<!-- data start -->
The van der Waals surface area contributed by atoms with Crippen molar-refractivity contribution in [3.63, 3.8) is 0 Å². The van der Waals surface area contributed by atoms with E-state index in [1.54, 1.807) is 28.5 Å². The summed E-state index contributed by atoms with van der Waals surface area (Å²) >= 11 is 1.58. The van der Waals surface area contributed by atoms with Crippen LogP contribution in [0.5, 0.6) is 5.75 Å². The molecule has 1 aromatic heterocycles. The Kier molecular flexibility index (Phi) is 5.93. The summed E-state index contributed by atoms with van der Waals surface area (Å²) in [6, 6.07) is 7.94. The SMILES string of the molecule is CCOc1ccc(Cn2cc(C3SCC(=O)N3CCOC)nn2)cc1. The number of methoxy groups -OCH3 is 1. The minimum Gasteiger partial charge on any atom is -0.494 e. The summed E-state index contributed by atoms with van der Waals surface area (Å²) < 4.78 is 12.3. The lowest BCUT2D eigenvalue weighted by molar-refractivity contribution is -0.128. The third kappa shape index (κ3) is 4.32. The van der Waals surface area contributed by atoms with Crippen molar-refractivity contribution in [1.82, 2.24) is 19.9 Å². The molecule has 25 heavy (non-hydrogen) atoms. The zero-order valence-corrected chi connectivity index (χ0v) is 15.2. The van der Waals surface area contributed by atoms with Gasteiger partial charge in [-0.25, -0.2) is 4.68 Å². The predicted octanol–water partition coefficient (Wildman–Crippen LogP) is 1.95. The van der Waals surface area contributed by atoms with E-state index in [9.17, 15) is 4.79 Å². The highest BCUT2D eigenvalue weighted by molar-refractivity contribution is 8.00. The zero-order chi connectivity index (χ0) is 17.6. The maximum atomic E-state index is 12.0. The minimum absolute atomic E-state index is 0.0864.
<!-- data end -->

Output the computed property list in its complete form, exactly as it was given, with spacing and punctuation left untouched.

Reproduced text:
The van der Waals surface area contributed by atoms with Crippen molar-refractivity contribution in [3.63, 3.8) is 0 Å². The van der Waals surface area contributed by atoms with E-state index in [1.54, 1.807) is 28.5 Å². The summed E-state index contributed by atoms with van der Waals surface area (Å²) >= 11 is 1.58. The van der Waals surface area contributed by atoms with Crippen LogP contribution in [0.5, 0.6) is 5.75 Å². The molecule has 1 aromatic heterocycles. The Kier molecular flexibility index (Phi) is 5.93. The summed E-state index contributed by atoms with van der Waals surface area (Å²) in [6, 6.07) is 7.94. The SMILES string of the molecule is CCOc1ccc(Cn2cc(C3SCC(=O)N3CCOC)nn2)cc1. The number of methoxy groups -OCH3 is 1. The minimum Gasteiger partial charge on any atom is -0.494 e. The summed E-state index contributed by atoms with van der Waals surface area (Å²) < 4.78 is 12.3. The lowest BCUT2D eigenvalue weighted by molar-refractivity contribution is -0.128. The third kappa shape index (κ3) is 4.32. The van der Waals surface area contributed by atoms with Crippen molar-refractivity contribution in [1.82, 2.24) is 19.9 Å². The molecule has 25 heavy (non-hydrogen) atoms. The zero-order valence-corrected chi connectivity index (χ0v) is 15.2. The van der Waals surface area contributed by atoms with Gasteiger partial charge in [-0.25, -0.2) is 4.68 Å². The predicted octanol–water partition coefficient (Wildman–Crippen LogP) is 1.95. The van der Waals surface area contributed by atoms with E-state index in [9.17, 15) is 4.79 Å². The highest BCUT2D eigenvalue weighted by molar-refractivity contribution is 8.00. The zero-order chi connectivity index (χ0) is 17.6. The maximum atomic E-state index is 12.0. The minimum absolute atomic E-state index is 0.0864.